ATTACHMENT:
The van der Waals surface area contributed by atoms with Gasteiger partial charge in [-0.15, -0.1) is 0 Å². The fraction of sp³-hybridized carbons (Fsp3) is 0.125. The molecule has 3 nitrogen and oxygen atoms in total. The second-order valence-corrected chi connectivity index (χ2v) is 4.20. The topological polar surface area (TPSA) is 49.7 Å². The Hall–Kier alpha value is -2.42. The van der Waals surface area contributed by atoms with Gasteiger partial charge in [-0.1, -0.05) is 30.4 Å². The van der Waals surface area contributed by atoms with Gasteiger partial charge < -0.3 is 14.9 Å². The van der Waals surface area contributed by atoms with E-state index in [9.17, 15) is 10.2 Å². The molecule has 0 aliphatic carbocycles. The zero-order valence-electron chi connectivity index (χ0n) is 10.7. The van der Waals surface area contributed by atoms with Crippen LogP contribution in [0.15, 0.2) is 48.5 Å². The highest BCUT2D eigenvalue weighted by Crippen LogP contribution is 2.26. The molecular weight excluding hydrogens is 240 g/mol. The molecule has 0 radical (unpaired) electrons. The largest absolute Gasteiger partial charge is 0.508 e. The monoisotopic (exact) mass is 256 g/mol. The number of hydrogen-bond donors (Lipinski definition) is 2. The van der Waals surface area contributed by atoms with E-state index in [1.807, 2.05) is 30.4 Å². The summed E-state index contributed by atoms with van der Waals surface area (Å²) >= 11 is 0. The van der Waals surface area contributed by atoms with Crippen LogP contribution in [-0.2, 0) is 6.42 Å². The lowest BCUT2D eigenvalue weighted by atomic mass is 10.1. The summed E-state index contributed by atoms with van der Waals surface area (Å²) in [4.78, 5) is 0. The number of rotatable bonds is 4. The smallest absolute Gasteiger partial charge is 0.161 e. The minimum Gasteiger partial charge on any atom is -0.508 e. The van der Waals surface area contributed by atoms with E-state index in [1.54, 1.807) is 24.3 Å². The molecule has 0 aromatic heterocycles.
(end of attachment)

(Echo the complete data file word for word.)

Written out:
The van der Waals surface area contributed by atoms with Gasteiger partial charge in [-0.15, -0.1) is 0 Å². The fraction of sp³-hybridized carbons (Fsp3) is 0.125. The molecule has 3 nitrogen and oxygen atoms in total. The second-order valence-corrected chi connectivity index (χ2v) is 4.20. The topological polar surface area (TPSA) is 49.7 Å². The Hall–Kier alpha value is -2.42. The van der Waals surface area contributed by atoms with Gasteiger partial charge in [-0.1, -0.05) is 30.4 Å². The van der Waals surface area contributed by atoms with Gasteiger partial charge < -0.3 is 14.9 Å². The van der Waals surface area contributed by atoms with E-state index in [9.17, 15) is 10.2 Å². The molecule has 0 aliphatic carbocycles. The zero-order valence-electron chi connectivity index (χ0n) is 10.7. The van der Waals surface area contributed by atoms with Crippen LogP contribution in [0.15, 0.2) is 48.5 Å². The highest BCUT2D eigenvalue weighted by Crippen LogP contribution is 2.26. The molecular weight excluding hydrogens is 240 g/mol. The molecule has 0 radical (unpaired) electrons. The largest absolute Gasteiger partial charge is 0.508 e. The monoisotopic (exact) mass is 256 g/mol. The number of hydrogen-bond donors (Lipinski definition) is 2. The van der Waals surface area contributed by atoms with E-state index in [1.807, 2.05) is 30.4 Å². The summed E-state index contributed by atoms with van der Waals surface area (Å²) >= 11 is 0. The van der Waals surface area contributed by atoms with Crippen LogP contribution in [-0.2, 0) is 6.42 Å². The lowest BCUT2D eigenvalue weighted by atomic mass is 10.1. The summed E-state index contributed by atoms with van der Waals surface area (Å²) in [4.78, 5) is 0. The number of rotatable bonds is 4. The smallest absolute Gasteiger partial charge is 0.161 e. The minimum Gasteiger partial charge on any atom is -0.508 e. The van der Waals surface area contributed by atoms with E-state index in [1.54, 1.807) is 24.3 Å². The molecule has 0 aromatic heterocycles.